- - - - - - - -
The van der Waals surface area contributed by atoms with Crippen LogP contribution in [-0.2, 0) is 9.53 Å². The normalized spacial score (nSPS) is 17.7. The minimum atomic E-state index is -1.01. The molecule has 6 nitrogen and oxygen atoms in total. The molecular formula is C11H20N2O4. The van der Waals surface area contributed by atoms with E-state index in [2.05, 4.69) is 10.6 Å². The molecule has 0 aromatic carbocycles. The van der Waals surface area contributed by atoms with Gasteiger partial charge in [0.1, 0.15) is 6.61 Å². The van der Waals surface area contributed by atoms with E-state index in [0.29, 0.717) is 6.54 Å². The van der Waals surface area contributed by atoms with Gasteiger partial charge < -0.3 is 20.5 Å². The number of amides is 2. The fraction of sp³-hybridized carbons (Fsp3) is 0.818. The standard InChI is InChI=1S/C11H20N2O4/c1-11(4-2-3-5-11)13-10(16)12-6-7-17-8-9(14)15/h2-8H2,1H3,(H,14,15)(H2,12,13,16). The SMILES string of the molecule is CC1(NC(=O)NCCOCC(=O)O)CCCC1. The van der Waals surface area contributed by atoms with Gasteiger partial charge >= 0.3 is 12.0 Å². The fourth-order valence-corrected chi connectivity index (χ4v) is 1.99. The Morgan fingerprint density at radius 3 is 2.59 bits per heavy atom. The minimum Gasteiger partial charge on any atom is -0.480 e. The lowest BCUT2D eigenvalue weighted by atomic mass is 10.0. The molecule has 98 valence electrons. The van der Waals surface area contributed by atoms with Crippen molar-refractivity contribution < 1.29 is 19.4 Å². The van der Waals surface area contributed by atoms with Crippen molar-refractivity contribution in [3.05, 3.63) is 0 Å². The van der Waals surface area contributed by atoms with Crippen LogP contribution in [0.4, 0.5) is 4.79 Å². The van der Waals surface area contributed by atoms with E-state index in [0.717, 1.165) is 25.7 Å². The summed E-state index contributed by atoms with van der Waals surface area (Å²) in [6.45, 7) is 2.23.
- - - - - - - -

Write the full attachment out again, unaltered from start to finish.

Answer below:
The van der Waals surface area contributed by atoms with Crippen LogP contribution in [-0.2, 0) is 9.53 Å². The normalized spacial score (nSPS) is 17.7. The minimum atomic E-state index is -1.01. The molecule has 6 nitrogen and oxygen atoms in total. The molecular formula is C11H20N2O4. The van der Waals surface area contributed by atoms with E-state index in [2.05, 4.69) is 10.6 Å². The molecule has 0 aromatic carbocycles. The van der Waals surface area contributed by atoms with Gasteiger partial charge in [0.1, 0.15) is 6.61 Å². The van der Waals surface area contributed by atoms with E-state index in [0.29, 0.717) is 6.54 Å². The van der Waals surface area contributed by atoms with Gasteiger partial charge < -0.3 is 20.5 Å². The number of amides is 2. The fraction of sp³-hybridized carbons (Fsp3) is 0.818. The standard InChI is InChI=1S/C11H20N2O4/c1-11(4-2-3-5-11)13-10(16)12-6-7-17-8-9(14)15/h2-8H2,1H3,(H,14,15)(H2,12,13,16). The SMILES string of the molecule is CC1(NC(=O)NCCOCC(=O)O)CCCC1. The van der Waals surface area contributed by atoms with Gasteiger partial charge >= 0.3 is 12.0 Å². The fourth-order valence-corrected chi connectivity index (χ4v) is 1.99. The Morgan fingerprint density at radius 3 is 2.59 bits per heavy atom. The minimum Gasteiger partial charge on any atom is -0.480 e. The lowest BCUT2D eigenvalue weighted by atomic mass is 10.0. The molecule has 98 valence electrons. The van der Waals surface area contributed by atoms with Crippen molar-refractivity contribution < 1.29 is 19.4 Å². The van der Waals surface area contributed by atoms with Crippen molar-refractivity contribution in [3.05, 3.63) is 0 Å². The van der Waals surface area contributed by atoms with Crippen LogP contribution in [0.4, 0.5) is 4.79 Å². The van der Waals surface area contributed by atoms with E-state index in [0.717, 1.165) is 25.7 Å². The summed E-state index contributed by atoms with van der Waals surface area (Å²) in [6.45, 7) is 2.23.